Twelve: The Hobbit: The Battle of the Five Armies (2014)
By: Scott M. Waldman
The Middle Earth Saga (2001-2014), the series that has spanned well over a decade, finally finished with a bang as the war of Middle Earth came to a head.
The Hobbit Trilogy, which began in 2012 and ended late last year, shows that the third installment can still outweigh the other two in terms of carnage, character development, and closure. This is the end of the one ring’s story before eventually coming to Frodo which caused another full-scale war that killed a great amount of people, devastated an entire landscape, challenged politics, and destroyed the ring along with an entire nation.
The Desolation of Smaug (2013) ended on what is considered by many as “The Most Abrupt Ending in Recent Times.” This movie also had to conclude An Unexpected Journey (2012), which bored and intrigued audiences. Peter Jackson needed to end his fantasy on a note that lured the viewer back to the original trilogy, which eventually it does.
The film in itself starts out as abrupt as Desolation ends, with an issue from the last movie solving itself before the title sequence even appears. The rest of the film acts as a build-up to the titular sequence: the battle between five armies. The events leading up to the battle are epic; there is finally major character development for the likes of Thorin (Richard Armitage), Bilbo (Martin Freeman), and Tauriel (Evangeline Lilly).
Then finally, after multiple arrival montages, a search for a rock, and learning everyone’s plan of attack, all hell breaks loose in a war that lasts for a sum of forty-five non-stop minutes.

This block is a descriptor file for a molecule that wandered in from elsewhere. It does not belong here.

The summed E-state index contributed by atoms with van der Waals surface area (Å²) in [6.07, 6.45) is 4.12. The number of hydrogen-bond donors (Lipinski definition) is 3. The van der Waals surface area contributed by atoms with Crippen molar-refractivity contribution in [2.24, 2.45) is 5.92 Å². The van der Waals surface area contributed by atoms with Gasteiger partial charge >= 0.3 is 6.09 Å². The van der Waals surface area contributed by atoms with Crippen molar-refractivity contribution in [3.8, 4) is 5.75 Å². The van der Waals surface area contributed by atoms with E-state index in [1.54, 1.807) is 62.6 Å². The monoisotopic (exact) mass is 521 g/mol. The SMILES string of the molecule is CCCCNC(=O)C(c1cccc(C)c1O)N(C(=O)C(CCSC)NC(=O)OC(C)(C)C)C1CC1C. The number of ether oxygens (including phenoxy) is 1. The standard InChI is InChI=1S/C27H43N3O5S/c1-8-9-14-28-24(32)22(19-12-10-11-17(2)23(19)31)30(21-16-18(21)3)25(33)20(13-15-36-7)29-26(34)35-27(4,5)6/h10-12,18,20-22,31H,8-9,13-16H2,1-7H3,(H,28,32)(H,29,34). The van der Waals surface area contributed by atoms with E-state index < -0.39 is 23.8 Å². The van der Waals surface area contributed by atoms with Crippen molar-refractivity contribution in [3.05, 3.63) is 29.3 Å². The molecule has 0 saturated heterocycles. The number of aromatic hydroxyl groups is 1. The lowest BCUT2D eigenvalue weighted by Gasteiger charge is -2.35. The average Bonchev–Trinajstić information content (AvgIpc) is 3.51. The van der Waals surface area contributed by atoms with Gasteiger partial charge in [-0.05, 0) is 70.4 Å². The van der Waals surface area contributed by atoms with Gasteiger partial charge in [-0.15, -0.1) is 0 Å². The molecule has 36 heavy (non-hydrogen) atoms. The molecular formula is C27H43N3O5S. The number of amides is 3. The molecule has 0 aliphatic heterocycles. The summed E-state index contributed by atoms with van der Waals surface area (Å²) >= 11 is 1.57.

The battles are entertaining to watch. Your eyes will thank you after watching well-choreographed fights with cutting-edge special effects, set in the environment that we’ve all come to love. The sequence is a never-ending battle which, as usual, ends after everyone mobs the orcs. LOTR fans will remember elements from the first battle of Return of the King.
The only off-putting part of these sequences is the heart that the other battle had; this film lacks a good amount of it. However, Thorin still acts as the shining star of the battlefield, as well as Tauriel, when she joins in the carnage.
At the end, all lives are changed as some are ended. This film ending means that the next trilogy is supposed to begin, so plots have to be set up to lead into another quest of an epic magnitude. Although some characters are thrown into the fog, the film closes in on the old characters we’ve come to adore from Frodo’s adventures through Middle Earth.
As a film, the action and dialogue are unbalanced. As soon as war begins, most speech ceases. This is both good and bad; the first film was mostly about dialogue and was slowly paced, the second film was balanced and had decent amounts of both. Meanwhile, this film started with a ton of dialogue that didn’t carry through the battle and ended up hindering the emotions that each character experienced as orc heads rolled. It is a fun experience that is the best of its trilogy, but not at a level to be compared to the original trilogy.
The film earns 7 out of 10 for fine acting and epic sequences, despite some dialogue issues. It provides excellent closure to an average trilogy that leads to one of cinema’s greatest trilogies.
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